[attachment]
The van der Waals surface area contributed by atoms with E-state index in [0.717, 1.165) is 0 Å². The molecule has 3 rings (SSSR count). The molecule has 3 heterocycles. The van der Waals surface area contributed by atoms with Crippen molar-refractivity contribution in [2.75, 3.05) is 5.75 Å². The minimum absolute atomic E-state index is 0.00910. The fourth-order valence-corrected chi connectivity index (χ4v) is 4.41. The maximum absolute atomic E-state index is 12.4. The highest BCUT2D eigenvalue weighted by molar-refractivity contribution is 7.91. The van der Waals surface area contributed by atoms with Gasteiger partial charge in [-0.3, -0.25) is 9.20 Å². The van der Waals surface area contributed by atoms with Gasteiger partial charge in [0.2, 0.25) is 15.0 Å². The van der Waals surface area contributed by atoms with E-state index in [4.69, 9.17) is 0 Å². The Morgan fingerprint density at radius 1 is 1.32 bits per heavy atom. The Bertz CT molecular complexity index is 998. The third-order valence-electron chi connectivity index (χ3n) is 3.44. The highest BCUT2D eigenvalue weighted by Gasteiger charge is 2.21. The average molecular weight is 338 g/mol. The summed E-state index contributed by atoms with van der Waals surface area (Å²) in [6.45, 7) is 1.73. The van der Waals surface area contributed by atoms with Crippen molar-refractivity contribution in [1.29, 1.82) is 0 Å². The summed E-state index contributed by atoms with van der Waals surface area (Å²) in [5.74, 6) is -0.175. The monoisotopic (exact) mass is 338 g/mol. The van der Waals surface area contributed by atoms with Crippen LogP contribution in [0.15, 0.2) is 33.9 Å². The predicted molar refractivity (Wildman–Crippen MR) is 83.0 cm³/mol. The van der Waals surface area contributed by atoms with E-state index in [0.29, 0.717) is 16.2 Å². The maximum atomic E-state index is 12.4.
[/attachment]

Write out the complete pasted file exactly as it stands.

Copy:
The van der Waals surface area contributed by atoms with E-state index in [0.717, 1.165) is 0 Å². The molecule has 3 rings (SSSR count). The molecule has 3 heterocycles. The van der Waals surface area contributed by atoms with Crippen molar-refractivity contribution in [2.75, 3.05) is 5.75 Å². The minimum absolute atomic E-state index is 0.00910. The fourth-order valence-corrected chi connectivity index (χ4v) is 4.41. The maximum absolute atomic E-state index is 12.4. The highest BCUT2D eigenvalue weighted by molar-refractivity contribution is 7.91. The van der Waals surface area contributed by atoms with Gasteiger partial charge in [-0.3, -0.25) is 9.20 Å². The van der Waals surface area contributed by atoms with Gasteiger partial charge in [0.2, 0.25) is 15.0 Å². The van der Waals surface area contributed by atoms with E-state index in [4.69, 9.17) is 0 Å². The Morgan fingerprint density at radius 1 is 1.32 bits per heavy atom. The Bertz CT molecular complexity index is 998. The third-order valence-electron chi connectivity index (χ3n) is 3.44. The highest BCUT2D eigenvalue weighted by Gasteiger charge is 2.21. The average molecular weight is 338 g/mol. The summed E-state index contributed by atoms with van der Waals surface area (Å²) in [6.45, 7) is 1.73. The van der Waals surface area contributed by atoms with Crippen molar-refractivity contribution in [1.29, 1.82) is 0 Å². The summed E-state index contributed by atoms with van der Waals surface area (Å²) in [5.74, 6) is -0.175. The monoisotopic (exact) mass is 338 g/mol. The van der Waals surface area contributed by atoms with Crippen LogP contribution in [0.15, 0.2) is 33.9 Å². The predicted molar refractivity (Wildman–Crippen MR) is 83.0 cm³/mol. The van der Waals surface area contributed by atoms with E-state index in [0.29, 0.717) is 16.2 Å². The maximum atomic E-state index is 12.4.